As shown in
In step 610, the routing module 350 may received the semantic (or parameter) vector. In step 615, the routing module 350 determines whether the request has reached its destination. If the destination is the receiving peer, the routing module 350 may return to the idle state of step 605.
Otherwise, in step 620, the routing module 350 may be configured to search the routing table 355 for a largest zone not encompassing the semantic vector. It should be noted that the largest zone that does not encompass the destination can always be found, given the way the zones are determined as described above.
In step 625, the routing module 350 may be configured to form a communication channel, i.e., an expressway, to the zone representative of the destination zone at the level of the largest zone. The routing module 350 may forward the requested data to the zone representative in the destination zone in step 630. The zone representative will then forward the data to the destination peer. Subsequently, the routing module 350 may return to the idle state of step 605.
As shown in
In step 710, the index module 340 may be configured to receive the key pair. The index module 340 may store the key pair in a temporary memory location. In step 715, the vector component of the key pair is extracted.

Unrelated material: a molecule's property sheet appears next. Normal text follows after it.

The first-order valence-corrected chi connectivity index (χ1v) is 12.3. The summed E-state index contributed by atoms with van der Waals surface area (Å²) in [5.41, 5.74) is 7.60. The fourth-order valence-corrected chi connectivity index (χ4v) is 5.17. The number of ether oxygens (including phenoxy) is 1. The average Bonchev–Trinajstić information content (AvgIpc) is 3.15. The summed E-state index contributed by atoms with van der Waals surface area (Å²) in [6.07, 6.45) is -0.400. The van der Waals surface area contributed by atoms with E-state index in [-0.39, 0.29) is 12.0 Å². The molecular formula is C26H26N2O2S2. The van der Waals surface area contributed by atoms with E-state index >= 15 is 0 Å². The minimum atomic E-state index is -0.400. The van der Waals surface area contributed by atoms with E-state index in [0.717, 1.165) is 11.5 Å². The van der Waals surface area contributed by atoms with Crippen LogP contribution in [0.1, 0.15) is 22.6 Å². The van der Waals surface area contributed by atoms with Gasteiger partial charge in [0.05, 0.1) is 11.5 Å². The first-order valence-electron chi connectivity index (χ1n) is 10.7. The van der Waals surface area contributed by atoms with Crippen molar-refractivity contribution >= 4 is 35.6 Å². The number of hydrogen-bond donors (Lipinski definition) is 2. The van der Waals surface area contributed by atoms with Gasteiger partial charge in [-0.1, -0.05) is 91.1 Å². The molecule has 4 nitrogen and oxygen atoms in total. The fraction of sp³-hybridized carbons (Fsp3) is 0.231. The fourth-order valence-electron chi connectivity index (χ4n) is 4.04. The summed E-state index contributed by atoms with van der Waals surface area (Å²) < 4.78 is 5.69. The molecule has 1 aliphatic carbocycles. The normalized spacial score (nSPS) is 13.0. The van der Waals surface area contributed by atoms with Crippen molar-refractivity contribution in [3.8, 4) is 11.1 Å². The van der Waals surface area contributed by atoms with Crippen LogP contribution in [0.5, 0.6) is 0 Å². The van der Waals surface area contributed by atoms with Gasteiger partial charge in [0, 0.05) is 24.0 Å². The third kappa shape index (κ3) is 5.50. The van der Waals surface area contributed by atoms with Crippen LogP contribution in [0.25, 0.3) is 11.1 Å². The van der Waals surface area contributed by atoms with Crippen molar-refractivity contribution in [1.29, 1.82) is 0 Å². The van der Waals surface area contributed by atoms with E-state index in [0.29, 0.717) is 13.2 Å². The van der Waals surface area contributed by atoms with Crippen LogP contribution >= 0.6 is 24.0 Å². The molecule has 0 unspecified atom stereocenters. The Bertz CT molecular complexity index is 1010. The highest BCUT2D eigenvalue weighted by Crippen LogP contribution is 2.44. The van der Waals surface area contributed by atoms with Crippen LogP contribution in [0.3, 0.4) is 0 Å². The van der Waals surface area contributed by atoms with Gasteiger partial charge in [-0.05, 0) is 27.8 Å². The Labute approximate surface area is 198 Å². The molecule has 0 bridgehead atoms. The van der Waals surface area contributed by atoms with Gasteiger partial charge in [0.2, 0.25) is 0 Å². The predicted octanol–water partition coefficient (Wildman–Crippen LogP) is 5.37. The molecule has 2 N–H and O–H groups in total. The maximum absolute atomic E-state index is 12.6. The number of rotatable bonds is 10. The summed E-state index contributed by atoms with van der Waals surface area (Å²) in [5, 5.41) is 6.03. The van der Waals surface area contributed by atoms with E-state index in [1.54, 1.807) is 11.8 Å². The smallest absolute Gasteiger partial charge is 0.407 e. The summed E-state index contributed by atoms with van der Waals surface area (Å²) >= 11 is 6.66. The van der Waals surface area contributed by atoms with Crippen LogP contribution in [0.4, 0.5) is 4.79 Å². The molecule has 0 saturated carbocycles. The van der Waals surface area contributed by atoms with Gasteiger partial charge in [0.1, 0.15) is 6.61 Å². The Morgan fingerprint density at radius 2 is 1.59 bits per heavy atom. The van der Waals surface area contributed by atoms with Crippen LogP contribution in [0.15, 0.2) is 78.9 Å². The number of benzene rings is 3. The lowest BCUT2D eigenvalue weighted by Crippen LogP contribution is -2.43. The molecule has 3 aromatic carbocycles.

In step 720, the index module 340 may compare the vector component for similarity to the vectors currently stored in the indices 345. In one embodiment, a cosine between the component vector and a selected vector of the stored vectors is determined. The cosine is then compared to a user-specified threshold. If the cosine exceeds the user-threshold, the two vectors are determined to be dissimilar.
If the key pair is similar to the key pairs stored in the indices, the index module 340 may update the indices with the received key pair, in step 725. Subsequently, the index module 340 may return to the idle state of step 705. Otherwise, the index module 340 may forward the received key pair to the routing module 350 for routing, in step 730. Subsequently, the index module 340 may return to the idle state of step 705.
As shown in
The query module 335 may also be configured to allocate temporary storage space for the retrieved information, in step 815. The query module 335 may enter a wait state to wait for the information to be gathered in step 820. The wait state may be implemented using a timer or user event-driven programming.
During the wait state, in step 825, information from the query may be stored in the allocated temporary storage location. The query module 335 may be configured to determine whether the wait state has finished, in step 830. If the wait state has not completed, the query module 335 returns to step 825.
Otherwise, if the wait state has completed, the query module 335 may be configured to apply LSI techniques to filter the received items of information to rank the most relevant, in step 835. In step 840, the query module 335 may then provide the filtered items of information to the user. Subsequently, the query module 335 may return to the idle sate of step 805.
As shown in